In Peanut Butter & Co.'s Old Fashioned Smooth Peanut Butter the only ingredients are peanuts and a hint of salt, with a 2-tablespoon serving having only 40 milligrams of sodium. (Background: Less than 140 milligrams is considered a low-sodium food.) It's made with only USA-grown peanuts and is Non-GMO Project Verified. Plus, you're getting 8 grams of protein per serving. Stir it into your oatmeal, use it to make peanut sauce and energy bites, or dip with apples and celery. Or, yup, eat it right out of the jar.
Quaker Old Fashioned Oats
Oats are an RD-favorite healthy processed food. They're milled and rolled so they're ready to use for overnight oats, for cooked oats, or in recipes. Quaker Old Fashioned Oats are made with 100 percent whole-grain oats and that's all. One serving provides 4 grams of fiber, including superstar soluble fiber. The soluble fiber in oats helps lower LDL (bad) cholesterol levels, may help reduce your heart disease risk, may stabilize blood sugar levels, and could lower the risk of type 2 diabetes. (Here's more on why fiber is so awesome—and important for your diet.)
Eggland's Best Hard-Cooked Peeled Eggs
Eggs are an easy protein source because they're affordable and tasty. Two eggs provide 12 grams of high-quality protein along with nutrients such as choline and lutein. Not only does choline help transport nutrients, but it's also needed for healthy brain development and for the health of your nervous system and liver. Lutein is an antioxidant that promotes eye health and helps prevent macular degeneration and cataracts.
Eggland's Best Hard-Cooked Peeled Eggs let you enjoy eggs with zero work involved. They're an ideal, quick protein to top morning toast, add to lunch salads, or pack for a healthy snack. Compared to typical eggs, this brand claims their eggs have double the omega-3s, 10 times more vitamin E, and more lutein, thanks to the "wholesome, all-vegetarian hen feed" they use.
Tasty Bite Channa Masala
This vegan, heat-and-eat meal is perfect for busy nights, which is basically any night. With 6 grams of plant-based protein, 5 grams of fiber, and 170 calories per serving, this at-home channa masala (a traditional vegetarian Indian dish) is great for pouring over cauliflower rice for a balanced and filling meal. The ingredient list is as simple as it gets with only tomatoes, onions, chickpeas, water, oil, and spices. The sauce is flavorful with a mild spiciness—and without any added sugars in sight, this meal checks all the dietitian-approved boxes.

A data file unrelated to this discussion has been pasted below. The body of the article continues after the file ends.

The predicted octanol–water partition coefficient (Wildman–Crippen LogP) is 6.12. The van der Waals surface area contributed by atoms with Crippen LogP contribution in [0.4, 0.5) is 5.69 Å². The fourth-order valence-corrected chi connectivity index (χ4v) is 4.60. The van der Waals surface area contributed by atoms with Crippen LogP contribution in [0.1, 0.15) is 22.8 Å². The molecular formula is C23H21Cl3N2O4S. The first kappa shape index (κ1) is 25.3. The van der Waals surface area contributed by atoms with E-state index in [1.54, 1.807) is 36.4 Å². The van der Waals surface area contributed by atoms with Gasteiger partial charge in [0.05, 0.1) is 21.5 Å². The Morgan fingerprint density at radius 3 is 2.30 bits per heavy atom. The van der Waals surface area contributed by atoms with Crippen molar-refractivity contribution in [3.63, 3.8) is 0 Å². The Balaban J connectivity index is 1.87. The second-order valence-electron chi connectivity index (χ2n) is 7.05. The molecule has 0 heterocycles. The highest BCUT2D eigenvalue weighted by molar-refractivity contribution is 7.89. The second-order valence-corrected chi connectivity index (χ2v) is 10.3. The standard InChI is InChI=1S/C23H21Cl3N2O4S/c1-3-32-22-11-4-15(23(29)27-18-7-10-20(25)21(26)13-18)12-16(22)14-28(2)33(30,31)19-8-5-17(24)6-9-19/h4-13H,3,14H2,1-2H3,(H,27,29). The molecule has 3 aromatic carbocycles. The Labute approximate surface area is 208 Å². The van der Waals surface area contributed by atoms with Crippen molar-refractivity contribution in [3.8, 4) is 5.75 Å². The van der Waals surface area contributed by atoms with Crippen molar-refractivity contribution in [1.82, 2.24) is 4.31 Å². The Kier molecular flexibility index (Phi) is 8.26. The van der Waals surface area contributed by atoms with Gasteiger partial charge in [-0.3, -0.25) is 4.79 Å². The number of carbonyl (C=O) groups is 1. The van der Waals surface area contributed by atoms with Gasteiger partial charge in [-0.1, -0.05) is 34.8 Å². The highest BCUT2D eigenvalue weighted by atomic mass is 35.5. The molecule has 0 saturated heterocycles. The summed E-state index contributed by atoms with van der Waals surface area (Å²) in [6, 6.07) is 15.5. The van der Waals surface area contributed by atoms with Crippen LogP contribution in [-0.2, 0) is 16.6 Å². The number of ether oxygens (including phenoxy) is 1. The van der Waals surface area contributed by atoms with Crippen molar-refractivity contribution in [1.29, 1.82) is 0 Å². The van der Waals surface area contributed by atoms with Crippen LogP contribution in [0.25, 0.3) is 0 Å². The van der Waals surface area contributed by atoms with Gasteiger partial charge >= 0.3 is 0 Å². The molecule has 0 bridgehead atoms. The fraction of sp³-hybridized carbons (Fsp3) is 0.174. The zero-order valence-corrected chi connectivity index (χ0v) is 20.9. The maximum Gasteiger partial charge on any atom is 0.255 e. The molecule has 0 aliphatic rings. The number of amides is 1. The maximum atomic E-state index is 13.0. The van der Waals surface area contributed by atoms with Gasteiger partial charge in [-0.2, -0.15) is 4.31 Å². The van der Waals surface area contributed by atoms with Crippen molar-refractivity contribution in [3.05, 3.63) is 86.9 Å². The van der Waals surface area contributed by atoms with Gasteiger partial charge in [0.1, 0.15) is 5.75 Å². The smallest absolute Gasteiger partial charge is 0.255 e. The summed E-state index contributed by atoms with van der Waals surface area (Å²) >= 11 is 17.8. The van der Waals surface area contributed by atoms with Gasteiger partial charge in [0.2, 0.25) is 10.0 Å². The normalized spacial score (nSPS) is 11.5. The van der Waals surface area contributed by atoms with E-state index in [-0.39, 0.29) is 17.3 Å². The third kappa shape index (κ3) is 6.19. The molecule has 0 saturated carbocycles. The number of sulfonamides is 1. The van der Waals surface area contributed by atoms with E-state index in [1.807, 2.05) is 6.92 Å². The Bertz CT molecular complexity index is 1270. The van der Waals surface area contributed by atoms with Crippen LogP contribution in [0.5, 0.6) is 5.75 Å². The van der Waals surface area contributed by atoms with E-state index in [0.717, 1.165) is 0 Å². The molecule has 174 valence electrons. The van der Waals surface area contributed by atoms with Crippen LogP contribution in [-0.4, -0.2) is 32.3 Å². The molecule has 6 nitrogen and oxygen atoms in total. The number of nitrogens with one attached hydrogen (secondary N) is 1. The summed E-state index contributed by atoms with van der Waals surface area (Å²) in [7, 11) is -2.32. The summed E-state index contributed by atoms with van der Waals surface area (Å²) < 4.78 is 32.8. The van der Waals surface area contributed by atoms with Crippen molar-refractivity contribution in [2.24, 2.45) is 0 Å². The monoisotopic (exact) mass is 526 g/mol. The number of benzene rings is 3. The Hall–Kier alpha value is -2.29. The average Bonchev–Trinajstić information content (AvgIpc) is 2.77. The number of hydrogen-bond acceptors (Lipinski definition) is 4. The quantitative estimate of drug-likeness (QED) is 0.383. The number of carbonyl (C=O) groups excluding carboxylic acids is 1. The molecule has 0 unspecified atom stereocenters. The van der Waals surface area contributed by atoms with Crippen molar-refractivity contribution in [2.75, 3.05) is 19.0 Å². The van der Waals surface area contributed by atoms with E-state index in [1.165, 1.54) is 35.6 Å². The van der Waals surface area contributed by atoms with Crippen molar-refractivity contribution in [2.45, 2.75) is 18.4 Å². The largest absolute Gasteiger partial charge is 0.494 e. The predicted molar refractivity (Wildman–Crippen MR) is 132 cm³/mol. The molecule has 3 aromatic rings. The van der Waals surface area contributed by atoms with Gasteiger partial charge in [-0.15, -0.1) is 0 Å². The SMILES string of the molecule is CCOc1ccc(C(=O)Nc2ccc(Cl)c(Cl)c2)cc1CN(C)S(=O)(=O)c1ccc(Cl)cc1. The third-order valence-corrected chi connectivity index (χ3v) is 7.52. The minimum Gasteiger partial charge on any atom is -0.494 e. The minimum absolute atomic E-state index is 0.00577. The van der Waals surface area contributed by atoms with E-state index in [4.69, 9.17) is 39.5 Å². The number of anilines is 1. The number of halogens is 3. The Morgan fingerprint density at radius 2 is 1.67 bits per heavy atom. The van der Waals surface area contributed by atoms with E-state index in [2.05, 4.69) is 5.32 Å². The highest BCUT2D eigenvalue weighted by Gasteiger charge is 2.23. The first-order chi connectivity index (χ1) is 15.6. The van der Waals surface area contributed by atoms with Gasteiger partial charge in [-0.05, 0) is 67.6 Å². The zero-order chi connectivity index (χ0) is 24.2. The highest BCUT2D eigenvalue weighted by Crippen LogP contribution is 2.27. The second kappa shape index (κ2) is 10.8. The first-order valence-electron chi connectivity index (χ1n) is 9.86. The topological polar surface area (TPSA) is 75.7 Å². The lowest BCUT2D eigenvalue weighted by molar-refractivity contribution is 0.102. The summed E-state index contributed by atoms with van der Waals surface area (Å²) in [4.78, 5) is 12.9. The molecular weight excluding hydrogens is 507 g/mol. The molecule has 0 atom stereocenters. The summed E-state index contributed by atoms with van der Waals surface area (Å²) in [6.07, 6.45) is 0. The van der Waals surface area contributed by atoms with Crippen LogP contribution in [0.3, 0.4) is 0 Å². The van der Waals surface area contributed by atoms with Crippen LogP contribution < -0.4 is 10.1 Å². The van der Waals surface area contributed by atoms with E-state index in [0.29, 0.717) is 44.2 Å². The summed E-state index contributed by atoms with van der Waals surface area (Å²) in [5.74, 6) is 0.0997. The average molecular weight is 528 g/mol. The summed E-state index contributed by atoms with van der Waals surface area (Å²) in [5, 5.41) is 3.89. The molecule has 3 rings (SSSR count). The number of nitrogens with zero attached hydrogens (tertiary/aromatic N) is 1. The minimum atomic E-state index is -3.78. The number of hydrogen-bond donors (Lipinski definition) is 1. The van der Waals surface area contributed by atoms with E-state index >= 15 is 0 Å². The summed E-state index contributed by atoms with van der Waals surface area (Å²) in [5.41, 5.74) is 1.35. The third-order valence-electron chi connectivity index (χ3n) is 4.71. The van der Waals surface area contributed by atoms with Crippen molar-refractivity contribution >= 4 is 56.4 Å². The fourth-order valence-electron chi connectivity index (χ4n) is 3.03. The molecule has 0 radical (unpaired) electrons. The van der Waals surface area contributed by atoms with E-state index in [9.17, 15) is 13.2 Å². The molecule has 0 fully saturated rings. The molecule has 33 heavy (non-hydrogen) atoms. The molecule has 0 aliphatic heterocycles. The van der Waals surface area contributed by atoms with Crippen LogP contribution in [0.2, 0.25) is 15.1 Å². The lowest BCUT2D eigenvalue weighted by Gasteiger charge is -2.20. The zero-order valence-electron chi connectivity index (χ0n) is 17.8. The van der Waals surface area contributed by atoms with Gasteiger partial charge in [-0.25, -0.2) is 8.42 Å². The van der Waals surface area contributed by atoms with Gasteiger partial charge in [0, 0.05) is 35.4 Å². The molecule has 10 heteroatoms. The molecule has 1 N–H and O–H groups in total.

Mother in Law's Napa Cabbage Kimchi
Fermented foods such as kimchi are all the rage—and for good reason. They're rich in probiotics, which promote a healthy balance of bacteria in your gut, boosting digestive health and your immunity. Not sure what kimchi is? It starts with cabbage (a food that's already healthy, thanks to being low in calories and rich in fiber and potential cancer-fighting compounds) and then is even healthier from being fermented. Onion, garlic, ginger, and red chili flakes give it its famous heat.
Mother in Law's Table Cut Napa Cabbage Kimchi is hand-packed, uses whole-food ingredients, and is vegan and Non-GMO Project Verified. (Pro tip: It lasts up to a year in the fridge.) Try adding it to scrambled eggs, stir-fries, ramen, and rice dishes.
Dave's Killer Bread 21 Whole Grains and Seeds
Whole grains are a prime example of how processing can make a food more nutritious and easier to digest. For example, milling grains removes any contaminants as well as the outer hull that isn't digestible by humans. Processed whole grains tend to be higher in nutrients than unprocessed versions because the nutrients become easier for your body to absorb. Cooking or baking grains (like in bread) also makes them easier to digest.
Dave's Killer Bread's 21 Whole Grains and Seeds is free of high-fructose corn syrup, fillers, additives, and anything artificial—but packs an impressive 5 grams each of protein and fiber. Enjoy two slices of this bread and you're getting 44 grams of whole grains; that's a whopping 91 percent of the USDA Dietary Guidelines' recommended daily serving.